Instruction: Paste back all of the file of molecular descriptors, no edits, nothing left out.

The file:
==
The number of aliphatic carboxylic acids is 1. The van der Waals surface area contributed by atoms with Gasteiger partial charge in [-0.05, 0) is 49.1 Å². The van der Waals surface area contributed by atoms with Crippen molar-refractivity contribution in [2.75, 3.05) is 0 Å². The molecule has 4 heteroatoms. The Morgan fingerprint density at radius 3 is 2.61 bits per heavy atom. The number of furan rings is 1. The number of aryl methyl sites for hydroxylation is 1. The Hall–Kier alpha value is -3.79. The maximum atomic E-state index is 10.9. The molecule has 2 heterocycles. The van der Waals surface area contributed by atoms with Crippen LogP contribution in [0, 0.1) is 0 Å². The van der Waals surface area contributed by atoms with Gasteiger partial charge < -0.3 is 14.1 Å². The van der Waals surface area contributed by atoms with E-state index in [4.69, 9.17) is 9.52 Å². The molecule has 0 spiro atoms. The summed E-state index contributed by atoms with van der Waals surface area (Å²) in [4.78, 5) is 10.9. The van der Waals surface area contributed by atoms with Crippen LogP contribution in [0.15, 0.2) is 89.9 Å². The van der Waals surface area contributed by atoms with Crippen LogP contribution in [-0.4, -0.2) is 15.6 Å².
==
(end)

The number of aliphatic carboxylic acids is 1. The van der Waals surface area contributed by atoms with Gasteiger partial charge in [-0.05, 0) is 49.1 Å². The van der Waals surface area contributed by atoms with Crippen molar-refractivity contribution in [2.75, 3.05) is 0 Å². The molecule has 4 heteroatoms. The Morgan fingerprint density at radius 3 is 2.61 bits per heavy atom. The number of furan rings is 1. The number of aryl methyl sites for hydroxylation is 1. The Hall–Kier alpha value is -3.79. The maximum atomic E-state index is 10.9. The molecule has 2 heterocycles. The van der Waals surface area contributed by atoms with Crippen LogP contribution in [0, 0.1) is 0 Å². The van der Waals surface area contributed by atoms with Gasteiger partial charge < -0.3 is 14.1 Å². The van der Waals surface area contributed by atoms with E-state index in [4.69, 9.17) is 9.52 Å². The molecule has 0 spiro atoms. The summed E-state index contributed by atoms with van der Waals surface area (Å²) in [4.78, 5) is 10.9. The van der Waals surface area contributed by atoms with Crippen LogP contribution in [0.15, 0.2) is 89.9 Å². The van der Waals surface area contributed by atoms with Crippen LogP contribution in [-0.4, -0.2) is 15.6 Å².